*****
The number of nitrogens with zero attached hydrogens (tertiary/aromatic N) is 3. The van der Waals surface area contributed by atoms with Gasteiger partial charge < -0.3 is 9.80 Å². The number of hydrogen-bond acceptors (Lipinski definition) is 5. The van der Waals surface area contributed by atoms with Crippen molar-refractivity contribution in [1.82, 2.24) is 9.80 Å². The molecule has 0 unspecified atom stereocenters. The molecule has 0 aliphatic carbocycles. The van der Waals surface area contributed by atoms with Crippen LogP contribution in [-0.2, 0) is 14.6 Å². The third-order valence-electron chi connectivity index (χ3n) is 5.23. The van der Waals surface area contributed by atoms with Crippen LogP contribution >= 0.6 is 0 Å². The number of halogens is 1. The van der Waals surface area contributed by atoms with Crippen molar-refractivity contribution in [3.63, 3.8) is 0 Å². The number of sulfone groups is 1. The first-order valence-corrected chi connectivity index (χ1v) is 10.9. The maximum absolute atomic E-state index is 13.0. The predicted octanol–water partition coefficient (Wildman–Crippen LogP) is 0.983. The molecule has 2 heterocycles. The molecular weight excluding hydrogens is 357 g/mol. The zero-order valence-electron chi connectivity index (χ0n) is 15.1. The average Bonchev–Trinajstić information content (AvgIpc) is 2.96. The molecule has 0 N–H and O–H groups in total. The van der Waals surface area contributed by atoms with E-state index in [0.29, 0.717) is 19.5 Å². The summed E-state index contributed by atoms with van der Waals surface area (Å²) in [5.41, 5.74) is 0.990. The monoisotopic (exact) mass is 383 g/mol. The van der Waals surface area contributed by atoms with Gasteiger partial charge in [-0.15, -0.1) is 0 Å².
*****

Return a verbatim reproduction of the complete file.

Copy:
The number of nitrogens with zero attached hydrogens (tertiary/aromatic N) is 3. The van der Waals surface area contributed by atoms with Gasteiger partial charge < -0.3 is 9.80 Å². The number of hydrogen-bond acceptors (Lipinski definition) is 5. The van der Waals surface area contributed by atoms with Crippen molar-refractivity contribution in [1.82, 2.24) is 9.80 Å². The molecule has 0 unspecified atom stereocenters. The molecule has 0 aliphatic carbocycles. The van der Waals surface area contributed by atoms with Crippen LogP contribution in [-0.2, 0) is 14.6 Å². The third-order valence-electron chi connectivity index (χ3n) is 5.23. The van der Waals surface area contributed by atoms with Crippen LogP contribution >= 0.6 is 0 Å². The number of halogens is 1. The van der Waals surface area contributed by atoms with Crippen molar-refractivity contribution in [3.63, 3.8) is 0 Å². The number of sulfone groups is 1. The first-order valence-corrected chi connectivity index (χ1v) is 10.9. The maximum absolute atomic E-state index is 13.0. The predicted octanol–water partition coefficient (Wildman–Crippen LogP) is 0.983. The molecule has 2 heterocycles. The molecular weight excluding hydrogens is 357 g/mol. The zero-order valence-electron chi connectivity index (χ0n) is 15.1. The average Bonchev–Trinajstić information content (AvgIpc) is 2.96. The molecule has 0 N–H and O–H groups in total. The van der Waals surface area contributed by atoms with E-state index in [0.29, 0.717) is 19.5 Å². The summed E-state index contributed by atoms with van der Waals surface area (Å²) in [5.41, 5.74) is 0.990. The monoisotopic (exact) mass is 383 g/mol. The van der Waals surface area contributed by atoms with Gasteiger partial charge in [-0.15, -0.1) is 0 Å².